How Group Therapy Helps in Addiction Treatment

At Castle Craig the whole community of patients is one big group. There are lots of informal groups: in the patients’ dining room; outside in the smoking area; if they share a bedroom they will form a small group; while in the transport being taken to outside AA and Narcotics Anonymous meetings (they also go to Gamblers Anonymous).

The formal groups are more structured because they are facilitated by a therapist. They include more specialised groups like gambling, grief and trauma groups – there’s a whole range of them.

The aim of group therapy is to help patients access their emotions in a way they have not been doing before. Alcoholics and addicts are not aware at an emotional level what their drug of choice is doing to them; they may feel it is a solution whereas the reality is that it is destroying them. 

A consequence of addiction is emotional discomfort – pain. Addicts and alcoholics subject themselves and their families to lots of pain. A way out of the pain is using drugs. Group therapy is the most effective way of processing this pain — if they’re going to get clean and sober and into recovery.

In residential treatment there are some common factors shared by all the patients: they’re all addicted; they know a lot about addiction; they have all tried to do something about it and not just passively sat back and watch it happen; they’ve all tried stopping, controlling it, talking to people, asking for help. The goal of group therapy is to get them in touch with their feelings and this can lead them to the right conclusions.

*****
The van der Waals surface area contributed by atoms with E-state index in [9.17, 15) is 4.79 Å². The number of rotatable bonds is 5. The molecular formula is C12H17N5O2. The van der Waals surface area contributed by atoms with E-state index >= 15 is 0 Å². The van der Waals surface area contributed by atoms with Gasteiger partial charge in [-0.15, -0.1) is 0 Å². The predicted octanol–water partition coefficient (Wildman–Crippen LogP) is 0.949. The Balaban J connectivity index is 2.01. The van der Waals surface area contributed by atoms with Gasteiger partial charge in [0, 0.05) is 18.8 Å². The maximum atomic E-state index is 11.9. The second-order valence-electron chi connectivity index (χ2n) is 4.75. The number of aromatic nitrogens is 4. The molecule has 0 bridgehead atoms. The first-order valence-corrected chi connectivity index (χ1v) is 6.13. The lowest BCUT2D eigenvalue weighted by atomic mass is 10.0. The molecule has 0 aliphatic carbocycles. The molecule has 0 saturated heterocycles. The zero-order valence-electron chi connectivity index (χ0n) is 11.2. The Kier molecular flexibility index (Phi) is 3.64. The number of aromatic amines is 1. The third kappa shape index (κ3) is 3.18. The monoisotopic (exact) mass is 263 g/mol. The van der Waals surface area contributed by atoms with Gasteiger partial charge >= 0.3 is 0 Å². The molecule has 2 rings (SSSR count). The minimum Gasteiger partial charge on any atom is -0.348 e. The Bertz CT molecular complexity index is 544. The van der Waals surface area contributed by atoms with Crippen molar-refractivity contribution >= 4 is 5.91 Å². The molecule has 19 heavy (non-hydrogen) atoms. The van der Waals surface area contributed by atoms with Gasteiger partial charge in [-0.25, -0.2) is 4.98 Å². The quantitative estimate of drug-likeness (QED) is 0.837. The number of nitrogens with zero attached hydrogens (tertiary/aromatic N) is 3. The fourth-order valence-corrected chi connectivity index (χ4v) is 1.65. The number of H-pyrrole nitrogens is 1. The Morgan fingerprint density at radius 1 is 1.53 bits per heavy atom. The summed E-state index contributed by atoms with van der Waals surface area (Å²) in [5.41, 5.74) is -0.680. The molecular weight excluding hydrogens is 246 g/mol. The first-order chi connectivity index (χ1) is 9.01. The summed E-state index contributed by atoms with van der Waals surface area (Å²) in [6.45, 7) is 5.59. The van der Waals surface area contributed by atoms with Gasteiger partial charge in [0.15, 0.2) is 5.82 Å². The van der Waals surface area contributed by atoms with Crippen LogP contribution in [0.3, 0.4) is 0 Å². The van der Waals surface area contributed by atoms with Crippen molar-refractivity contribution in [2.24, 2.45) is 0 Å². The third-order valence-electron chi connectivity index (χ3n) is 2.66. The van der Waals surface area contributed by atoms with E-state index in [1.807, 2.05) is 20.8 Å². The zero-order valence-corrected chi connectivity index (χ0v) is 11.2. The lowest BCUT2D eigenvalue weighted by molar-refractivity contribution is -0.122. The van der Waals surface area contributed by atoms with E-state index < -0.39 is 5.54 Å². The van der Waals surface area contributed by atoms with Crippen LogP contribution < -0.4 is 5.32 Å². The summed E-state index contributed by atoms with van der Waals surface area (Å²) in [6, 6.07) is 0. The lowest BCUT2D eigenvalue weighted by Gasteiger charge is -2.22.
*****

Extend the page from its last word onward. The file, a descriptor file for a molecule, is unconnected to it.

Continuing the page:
In group therapy the patients get to know each other. They form non-judgemental relationships with each other, in the sense that each of them understands the problem, the struggle they are all having, why they have had to lie and manipulate.

We don’t differentiate between alcoholics or addicts as they have the same problem — a problem with the brain. Their defences allow them to stay sick. Group therapy is about breaking down these defences.

Members of a group will be open about some information, like their name or career – areas where there’s no angst — but there’s another area that they won’t talk about and that is the secrets. But the secrets are a problem because that’s where a lot of the emotional pain is, and that’s where the big emotional relapse factors are. These secrets gnaw away at them.

We are trying to break the powerful relationship they have with alcohol and drugs and replace it with another type of relationship – with themselves and with others.

Group therapy in a residential context is very powerful. There’s a huge amount of emotional support. You can move quite quickly to an emotional depth, knowing that you have the support of the community that is hard to do in an outpatient setting.